As if Venezuela didn't have enough loss-making state owned companies of its own…

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…now it’s taking on Uruguay’s, as well.

Sigh…you’d think one thing we wouldn’t need to import is public sector money pits.

[Hat tip: Setty, who else?]

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1 COMMENT

  1. What would you do If you were a bank representative and you were told by the company you are about to give a loan that they fired 20,000 of their most skilled workers, that they are spending close to $50 million a day in fuel subsidies, that they have hired thousands of employees than know nothing about oil operations or the petroleum business and are working in PDVAL giving away food and appliances or working for some PDVSA department in charge of building houses for the poor. On top of all that, they tell you that they are selling refineries in the US (http://venezuelanalysis.com/news/1890) while investing in rundown facilities in Cuba (http://www.granma.cubaweb.cu/secciones/petrocaribe/de-la-iv-cumbre/art19.html) and that they just bought a bunch of money-losing gas stations in Uruguay. To put the icing on the cake, they tell you that their CEO is Rafael Ramirez and his boss is Hugo Chavez. What would you do?
    Of course PDVSA is sitting on billions of barrels of oil that are going nowhere for now, and they are a solid guarantee for pretty much any size of loan you can think of (in theory the Venezuelan credit capacity is much higher than the current national debt, although this is more related to the GDP than the oil reserves) but the real question is how quickly they can convert those barrels of oil into cash. It’s the simple principle of the time value of money. For the banks this uncertainty translates into risk (which translates into high interest rates) as it is foreseeable that Venezuela will face very serious cash flow problems in the near future (as a matter of fact they are already experiencing them) because they are basically acquiring new debt to pay old debt.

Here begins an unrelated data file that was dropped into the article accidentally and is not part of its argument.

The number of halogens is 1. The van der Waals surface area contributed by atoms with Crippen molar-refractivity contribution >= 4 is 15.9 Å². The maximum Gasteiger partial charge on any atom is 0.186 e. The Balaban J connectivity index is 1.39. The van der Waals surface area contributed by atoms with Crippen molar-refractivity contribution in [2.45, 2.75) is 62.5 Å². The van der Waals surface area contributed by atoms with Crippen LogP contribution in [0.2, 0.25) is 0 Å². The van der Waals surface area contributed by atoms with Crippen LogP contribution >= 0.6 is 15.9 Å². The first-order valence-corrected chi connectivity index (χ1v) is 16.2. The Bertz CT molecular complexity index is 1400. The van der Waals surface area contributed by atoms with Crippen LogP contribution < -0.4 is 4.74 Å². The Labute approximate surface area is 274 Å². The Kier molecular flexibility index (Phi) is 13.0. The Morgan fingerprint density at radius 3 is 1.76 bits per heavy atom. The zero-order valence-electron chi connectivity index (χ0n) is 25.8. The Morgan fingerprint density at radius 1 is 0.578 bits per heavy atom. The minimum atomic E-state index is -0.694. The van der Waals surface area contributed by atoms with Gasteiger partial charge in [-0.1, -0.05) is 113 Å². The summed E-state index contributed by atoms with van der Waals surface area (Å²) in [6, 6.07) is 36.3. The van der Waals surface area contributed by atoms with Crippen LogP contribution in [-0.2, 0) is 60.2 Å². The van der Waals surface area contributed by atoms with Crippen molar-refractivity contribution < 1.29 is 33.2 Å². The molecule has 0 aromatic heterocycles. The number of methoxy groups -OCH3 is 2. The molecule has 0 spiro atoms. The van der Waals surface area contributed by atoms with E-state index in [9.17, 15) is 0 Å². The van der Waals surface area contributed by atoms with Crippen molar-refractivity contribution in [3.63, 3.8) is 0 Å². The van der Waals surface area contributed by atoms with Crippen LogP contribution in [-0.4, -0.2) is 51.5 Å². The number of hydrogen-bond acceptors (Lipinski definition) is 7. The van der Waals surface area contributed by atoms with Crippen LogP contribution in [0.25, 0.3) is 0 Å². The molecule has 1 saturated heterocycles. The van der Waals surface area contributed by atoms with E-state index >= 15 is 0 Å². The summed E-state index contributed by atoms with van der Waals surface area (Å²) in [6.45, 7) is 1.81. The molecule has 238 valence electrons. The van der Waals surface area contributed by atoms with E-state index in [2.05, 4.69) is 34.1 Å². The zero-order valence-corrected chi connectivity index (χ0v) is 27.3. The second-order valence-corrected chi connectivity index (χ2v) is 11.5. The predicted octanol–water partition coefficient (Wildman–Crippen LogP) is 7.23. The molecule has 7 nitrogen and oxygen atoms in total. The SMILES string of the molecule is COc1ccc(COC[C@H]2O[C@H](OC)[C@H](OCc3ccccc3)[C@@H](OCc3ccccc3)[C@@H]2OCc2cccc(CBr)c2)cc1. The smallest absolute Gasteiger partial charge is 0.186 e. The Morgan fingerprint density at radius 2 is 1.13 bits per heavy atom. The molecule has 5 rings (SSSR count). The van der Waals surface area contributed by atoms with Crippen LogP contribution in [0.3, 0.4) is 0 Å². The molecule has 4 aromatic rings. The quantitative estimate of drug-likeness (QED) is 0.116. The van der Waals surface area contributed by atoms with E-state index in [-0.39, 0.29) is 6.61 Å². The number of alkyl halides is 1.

2. One version of CC had a “permanent” link to a video of a Uruguayan TV show spoofing Chavez.. But this version of CC doesn’t have it.

  3. Think of it as a services export, as they are providing a set of “skilled” laborers. Their “skill”? Running loss-making SOEs, of course. Venezuela is practically peerless in that area. I have no idea why anyone would go searching for such “help,” but if that’s what they wanted, they came to the right place.

    On a slightly related note, I was in BsAs for a while not long ago, and drove many times past one of what was supposedly only a few PDV (not PDVSA there) gas stations in the country. (I wasn’t aware of the expansion before reading Setty’s piece.) There was hardly ever a car actually getting gasoline there, as opposed to the Shell station a couple blocks away that typically had lines, or at least multiple cars. Maybe some genius in the PDVSA HQ thought they weren’t losing money fast enough – ahem, supporting/subsidizing their southern brethren sufficiently. He had to increase his losses to “keep up” with his co-revolutionaries.

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